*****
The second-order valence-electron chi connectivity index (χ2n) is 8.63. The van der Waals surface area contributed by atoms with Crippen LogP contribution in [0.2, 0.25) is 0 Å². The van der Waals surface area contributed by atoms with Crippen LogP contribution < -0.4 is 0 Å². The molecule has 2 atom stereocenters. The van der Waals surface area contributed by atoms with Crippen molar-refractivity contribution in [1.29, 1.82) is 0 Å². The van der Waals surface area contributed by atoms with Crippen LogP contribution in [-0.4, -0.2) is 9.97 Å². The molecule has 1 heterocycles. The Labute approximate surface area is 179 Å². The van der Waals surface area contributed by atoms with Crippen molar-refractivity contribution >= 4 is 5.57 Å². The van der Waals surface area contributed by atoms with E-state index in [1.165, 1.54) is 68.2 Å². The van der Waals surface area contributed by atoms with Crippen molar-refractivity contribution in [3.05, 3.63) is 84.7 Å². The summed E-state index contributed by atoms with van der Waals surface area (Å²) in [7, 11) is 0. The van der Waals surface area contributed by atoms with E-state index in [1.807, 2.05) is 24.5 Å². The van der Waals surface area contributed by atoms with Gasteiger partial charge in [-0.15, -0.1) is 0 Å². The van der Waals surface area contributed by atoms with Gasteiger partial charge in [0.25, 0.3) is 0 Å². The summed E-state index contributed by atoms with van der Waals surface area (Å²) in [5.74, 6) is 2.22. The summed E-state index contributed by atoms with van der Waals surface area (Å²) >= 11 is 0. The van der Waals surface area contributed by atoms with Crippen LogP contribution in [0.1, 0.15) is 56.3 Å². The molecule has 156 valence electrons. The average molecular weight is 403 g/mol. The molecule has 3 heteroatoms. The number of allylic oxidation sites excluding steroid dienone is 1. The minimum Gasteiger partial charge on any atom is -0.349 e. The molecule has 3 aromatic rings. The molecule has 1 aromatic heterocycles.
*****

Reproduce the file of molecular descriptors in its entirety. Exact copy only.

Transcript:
The second-order valence-electron chi connectivity index (χ2n) is 8.63. The van der Waals surface area contributed by atoms with Crippen LogP contribution in [0.2, 0.25) is 0 Å². The van der Waals surface area contributed by atoms with Crippen LogP contribution < -0.4 is 0 Å². The molecule has 2 atom stereocenters. The van der Waals surface area contributed by atoms with Crippen molar-refractivity contribution in [1.29, 1.82) is 0 Å². The van der Waals surface area contributed by atoms with Crippen LogP contribution in [-0.4, -0.2) is 9.97 Å². The molecule has 1 heterocycles. The Labute approximate surface area is 179 Å². The van der Waals surface area contributed by atoms with Crippen molar-refractivity contribution >= 4 is 5.57 Å². The van der Waals surface area contributed by atoms with E-state index in [1.165, 1.54) is 68.2 Å². The van der Waals surface area contributed by atoms with Crippen molar-refractivity contribution in [3.05, 3.63) is 84.7 Å². The summed E-state index contributed by atoms with van der Waals surface area (Å²) in [7, 11) is 0. The van der Waals surface area contributed by atoms with E-state index in [1.807, 2.05) is 24.5 Å². The van der Waals surface area contributed by atoms with Gasteiger partial charge in [-0.15, -0.1) is 0 Å². The van der Waals surface area contributed by atoms with Gasteiger partial charge in [0.25, 0.3) is 0 Å². The summed E-state index contributed by atoms with van der Waals surface area (Å²) in [5.74, 6) is 2.22. The summed E-state index contributed by atoms with van der Waals surface area (Å²) >= 11 is 0. The van der Waals surface area contributed by atoms with Crippen LogP contribution in [0.1, 0.15) is 56.3 Å². The molecule has 156 valence electrons. The average molecular weight is 403 g/mol. The molecule has 3 heteroatoms. The number of allylic oxidation sites excluding steroid dienone is 1. The minimum Gasteiger partial charge on any atom is -0.349 e. The molecule has 3 aromatic rings. The molecule has 1 aromatic heterocycles.